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season card
GP Games played - Number of games the team has played
W Wins - Games the team has won, either in regulation or in overtime
L Losses - Games the team has lost in regulation
T Ties - Games that have ended in a tie
PTS Points - Team points, calculated from W, L, T, OTL and SOL; used to determine standings
GF Goals for - Number of goals the team has scored
GA Goals against - Number of goals scored against the team
Ottawa Senators 44 30 10 4 64 86 69
Montreal Canadiens 44 28 14 2 58 99 67
Montreal Maroons 44 20 20 4 44 71 68
New York Americans 44 17 25 2 36 82 91
Toronto St.Patricks 44 15 24 5 35 79 94
Season's leaders see the complete stats
GP Games played - Number of games the player has set foot on the ice
G Goals - Number of goals the player has scored
A Assists - Number of goals the player has assisted in
PTS Points - Scoring points, calculated as the sum of G and A
7 Howie Morenz 44 25 7 32
4 Aurèle Joliat 43 14 4 18
9 Alfred Lepine 44 16 1 17
6 Art Gagné 44 14 3 17
2 Sylvio Mantha 43 10 5 15
GP Games played - Number of games the player has set foot on the ice
RECORD Record - Goalie record (W-L-T)
SO Shutouts - Number of games where the goaltender has not allowed a goal
GAA Goals against average - Mean goals-per-game scored on the goaltender
1 George Hainsworth 44 28-14-2 14 1.47
Season results


The 1926-27 Canadiens played in a very different NHL than had existed a few years earlier. The league’s expansion coincided with the demise of the Western Hockey League, bringing three new teams into the NHL. The end of the WHL also meant that the Stanley Cup would be awarded exclusively to NHL teams from that season on.

The New York Rangers, Chicago Blackhawks and Detroit Cougars swelled the league to 10 teams, introducing divisional play. The American Division featured all the US-based teams except the New York Americans, who skated in the Canadian Division.

Cecil Hart’s team had a new mailing address, The Forum, now home to both Montreal franchises. It also had some new faces.

Goalie George Hainsworth proved to be a worthy successor to Georges Vezina. His 14 shutouts led the league and he allowed only 67 regular season goals. He also became the inaugural recipient of the Vezina Trophy, donated by the Canadiens and awarded to the NHL’s top netminder.

The defensive corps was strengthened with the arrival of veteran Herb Gardiner. Now 35, he surpassed all expectations, becoming both the first Canadien and the first NHL defenseman to win the Hart Trophy.

Morenz continued his stellar play, third in the league in both categories with 25 goals and 32 points. Offense came various sources, as Pit Lepine potted 16 goals and Joliat and newcomer, Art Gagnon, each managed 14. Defenseman Sylvio Mantha, named team captain at the age of 24, also notched double digits.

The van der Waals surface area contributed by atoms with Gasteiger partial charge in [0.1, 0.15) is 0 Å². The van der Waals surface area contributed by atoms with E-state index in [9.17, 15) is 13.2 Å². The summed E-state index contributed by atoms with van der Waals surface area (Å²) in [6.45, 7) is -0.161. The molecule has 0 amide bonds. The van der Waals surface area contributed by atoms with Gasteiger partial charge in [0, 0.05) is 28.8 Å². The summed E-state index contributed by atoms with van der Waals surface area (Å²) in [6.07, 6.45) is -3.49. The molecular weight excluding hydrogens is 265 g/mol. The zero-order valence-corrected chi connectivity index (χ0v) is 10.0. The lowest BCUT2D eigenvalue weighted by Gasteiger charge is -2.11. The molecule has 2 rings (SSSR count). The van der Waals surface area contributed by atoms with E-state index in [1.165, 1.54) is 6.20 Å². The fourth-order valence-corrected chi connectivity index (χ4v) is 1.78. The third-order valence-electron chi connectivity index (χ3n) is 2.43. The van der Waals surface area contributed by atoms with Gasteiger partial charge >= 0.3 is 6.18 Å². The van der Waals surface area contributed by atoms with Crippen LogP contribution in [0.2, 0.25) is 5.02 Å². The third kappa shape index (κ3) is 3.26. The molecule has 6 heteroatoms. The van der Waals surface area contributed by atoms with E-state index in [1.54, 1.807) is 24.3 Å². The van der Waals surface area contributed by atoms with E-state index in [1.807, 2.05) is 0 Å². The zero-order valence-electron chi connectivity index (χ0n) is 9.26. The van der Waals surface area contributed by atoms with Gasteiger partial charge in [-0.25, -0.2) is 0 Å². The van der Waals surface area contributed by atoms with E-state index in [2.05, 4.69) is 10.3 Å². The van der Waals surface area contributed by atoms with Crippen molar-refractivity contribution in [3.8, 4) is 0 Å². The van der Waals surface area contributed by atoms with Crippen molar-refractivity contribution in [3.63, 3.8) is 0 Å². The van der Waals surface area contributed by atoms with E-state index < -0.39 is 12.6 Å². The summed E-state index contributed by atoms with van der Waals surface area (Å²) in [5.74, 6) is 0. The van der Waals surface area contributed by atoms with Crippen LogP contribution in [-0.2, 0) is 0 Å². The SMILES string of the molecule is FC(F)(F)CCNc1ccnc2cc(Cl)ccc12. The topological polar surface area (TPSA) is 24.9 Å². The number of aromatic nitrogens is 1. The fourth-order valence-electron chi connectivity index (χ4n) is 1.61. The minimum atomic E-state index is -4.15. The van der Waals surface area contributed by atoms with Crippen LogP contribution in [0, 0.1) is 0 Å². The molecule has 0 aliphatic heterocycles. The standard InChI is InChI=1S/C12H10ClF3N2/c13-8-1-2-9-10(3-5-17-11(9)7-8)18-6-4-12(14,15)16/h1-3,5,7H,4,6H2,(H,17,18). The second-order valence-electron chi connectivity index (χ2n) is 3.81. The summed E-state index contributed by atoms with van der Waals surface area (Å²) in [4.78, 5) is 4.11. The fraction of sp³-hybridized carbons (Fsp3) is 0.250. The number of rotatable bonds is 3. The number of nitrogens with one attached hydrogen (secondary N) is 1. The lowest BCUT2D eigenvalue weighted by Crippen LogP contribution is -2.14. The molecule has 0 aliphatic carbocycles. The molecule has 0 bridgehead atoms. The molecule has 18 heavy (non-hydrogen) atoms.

In a streaky year, the Canadiens repeatedly reeled off three or four wins only to drop the same number of games in the following match ups. They won eleven of their last twelve games and finished second in the Canadian Division.

Towards the end of the season, veteran Billy Boucher was loaned to the Boston Bruins. After being recalled in the spring, he was subsequently dealt to the New York Americans.


The Canadiens second-place finish meant there’d be no travel involved in the first round of the postseason since their adversaries, the third-place Maroons, also called The Forum home.

Entering the Canadian Division playoffs after having put 28 more goals onto the scoresheet than the Maroons had, the Habs well-balanced offense was expected to dominate the two-game total point series. It didn’t turn out to be the walk in the park that many had anticipated.

Maroons goaltender, Clint Benedict, had enjoyed as much regular season success as Hainsworth, posting a league-leading 1.42 goals-against average, appearing in all but one of his team’s regular season games.

Each goaltender allowed a single puck past them in the opening match, nominally an away game for the Habs, and set the stage for the second, one where everything was on the line. The second game remained scoreless after three periods of play.

Twelve minutes into the extra frame, a Howie Morenz marker ended the Maroons’ season, and sent the Canadiens into the Stanley Cup semifinals against the powerful Ottawa Senators.

The Senators solved Hainsworth, shutting the Canadiens out 4-0 at The Forum and making the second game almost a formality. It ended in a 1-1 tie, giving Ottawa a 5-1 overall scoring edge and a ticket to the finals where they would go on to defeat the American Division champion Boston Bruins 3-1 in a best-of five Stanley Cup Final.

The playoffs roadmap
Quarter-finals - Montreal Maroons
Date AWAY   HOME  
March 29th, 1927 MTL 1 MAR 1  
March 31st, 1927 MAR 0 MTL 1  
Canadiens won total-goals series 3-2
Semi-finals - Ottawa Senators
Date AWAY   HOME  
April 2nd, 1927 OTT 4 MTL 0  
April 4th, 1927 MTL 1 OTT 1  
Ottawa won total-goals series 5-1